Today, collectors of Russian and Chinese antiques living outside those countries must contend with deep-pocketed émigrés and wealthy citizens attempting to buy back their heritage. Because many of these objects were forbidden, and, in the case of Russian icons, many were destroyed, their rarity also contributes to higher prices. As a result, secondary markets have opened up for contemporary art, especially from Asia.

"In some ways you could look at Chinese contemporary art as a new kind of export art," says Karina Corrigan, associate curator of Asian art at the Peabody Essex Museum (PEM) in Salem, Mass.

In earlier centuries, China and Japan headed the list of countries that produced goods aimed specifically at Western markets, called export ware. (The base of PEM's collection was formed by art brought back to Salem by sea captains – the original collectors – from the corners of the world.)

In the West, interest in primitive spirituality has made art and artifacts from countries such as India, Tibet, and Nepal increasingly popular, although, as Miller points out, the quality varies tremendously. Such art can range from tourist trinkets to temple altarpieces, and it's also difficult to establish the provenance – or history – of such objects, which can lead to ethical questions.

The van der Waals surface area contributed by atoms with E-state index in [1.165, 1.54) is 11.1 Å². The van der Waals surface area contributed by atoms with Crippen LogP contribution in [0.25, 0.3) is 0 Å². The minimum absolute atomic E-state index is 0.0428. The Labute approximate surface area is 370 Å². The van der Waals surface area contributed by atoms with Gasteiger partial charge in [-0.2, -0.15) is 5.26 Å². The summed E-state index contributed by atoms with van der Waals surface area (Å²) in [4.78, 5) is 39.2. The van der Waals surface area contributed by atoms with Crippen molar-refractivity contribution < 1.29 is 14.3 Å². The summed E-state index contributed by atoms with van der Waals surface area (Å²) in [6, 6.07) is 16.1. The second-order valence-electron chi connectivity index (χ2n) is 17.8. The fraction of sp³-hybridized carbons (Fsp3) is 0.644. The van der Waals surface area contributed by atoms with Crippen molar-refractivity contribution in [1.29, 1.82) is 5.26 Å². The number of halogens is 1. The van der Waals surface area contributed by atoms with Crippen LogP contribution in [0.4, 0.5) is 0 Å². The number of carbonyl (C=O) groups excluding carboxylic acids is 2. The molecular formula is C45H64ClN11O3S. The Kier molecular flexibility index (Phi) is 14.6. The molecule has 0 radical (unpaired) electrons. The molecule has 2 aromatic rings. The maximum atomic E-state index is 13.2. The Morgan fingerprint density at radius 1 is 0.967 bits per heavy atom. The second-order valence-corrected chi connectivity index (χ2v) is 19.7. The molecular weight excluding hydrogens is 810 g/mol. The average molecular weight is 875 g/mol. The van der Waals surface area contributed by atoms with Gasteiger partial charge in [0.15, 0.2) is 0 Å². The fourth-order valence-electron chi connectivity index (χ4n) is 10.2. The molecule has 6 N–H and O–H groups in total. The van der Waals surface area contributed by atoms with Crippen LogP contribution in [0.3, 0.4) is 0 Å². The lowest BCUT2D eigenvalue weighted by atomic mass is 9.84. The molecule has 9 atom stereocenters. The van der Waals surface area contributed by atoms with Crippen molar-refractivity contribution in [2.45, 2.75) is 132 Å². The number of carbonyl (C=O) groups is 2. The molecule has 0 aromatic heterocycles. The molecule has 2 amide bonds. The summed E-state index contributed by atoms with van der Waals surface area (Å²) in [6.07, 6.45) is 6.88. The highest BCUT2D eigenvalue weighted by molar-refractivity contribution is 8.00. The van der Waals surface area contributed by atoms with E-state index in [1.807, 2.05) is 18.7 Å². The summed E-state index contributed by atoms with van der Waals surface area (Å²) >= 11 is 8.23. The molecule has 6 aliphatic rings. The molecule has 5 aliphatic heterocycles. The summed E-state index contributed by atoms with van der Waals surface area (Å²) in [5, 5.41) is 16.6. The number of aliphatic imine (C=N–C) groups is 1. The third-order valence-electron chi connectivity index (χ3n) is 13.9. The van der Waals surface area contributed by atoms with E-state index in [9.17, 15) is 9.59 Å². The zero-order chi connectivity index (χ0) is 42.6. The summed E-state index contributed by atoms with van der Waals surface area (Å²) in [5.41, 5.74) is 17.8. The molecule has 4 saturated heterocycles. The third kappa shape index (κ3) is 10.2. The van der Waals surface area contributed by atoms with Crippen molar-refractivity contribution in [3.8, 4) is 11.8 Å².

Recently, countries such as Greece and Italy have, with some success, requested the return of ancient artifacts from museums in England and the United States. Collectors in the 1800s and early 1900s – some well-intentioned and some not – amassed artifacts through means that would strike many people today as exploitative at worst and wrong-headed at best.

But an argument can also be made that many of these treasures would have been lost to war or ignorant regimes had not educated collectors ridden to the rescue.

Judith Miller says it would be impossible to repatriate all the objects that governments are asking to be returned. The difference with the Russians and Chinese is that "they are paying large sums to get these objects back."

It remains to be seen whether the Russians in particular can keep up the pace of bidding with the global economy in free fall. "The sales of Russian art at Sotheby's and Christie's last week were down 40 percent," says Jackson, the Russian art expert in Iowa. "We're starting to see a correction in the market."

Just as economic fortunes in the US are linked with those of other countries, the antiques market is intricately linked around the world. "The center of the antiques market is still the West, but it's becoming more global," says Miller.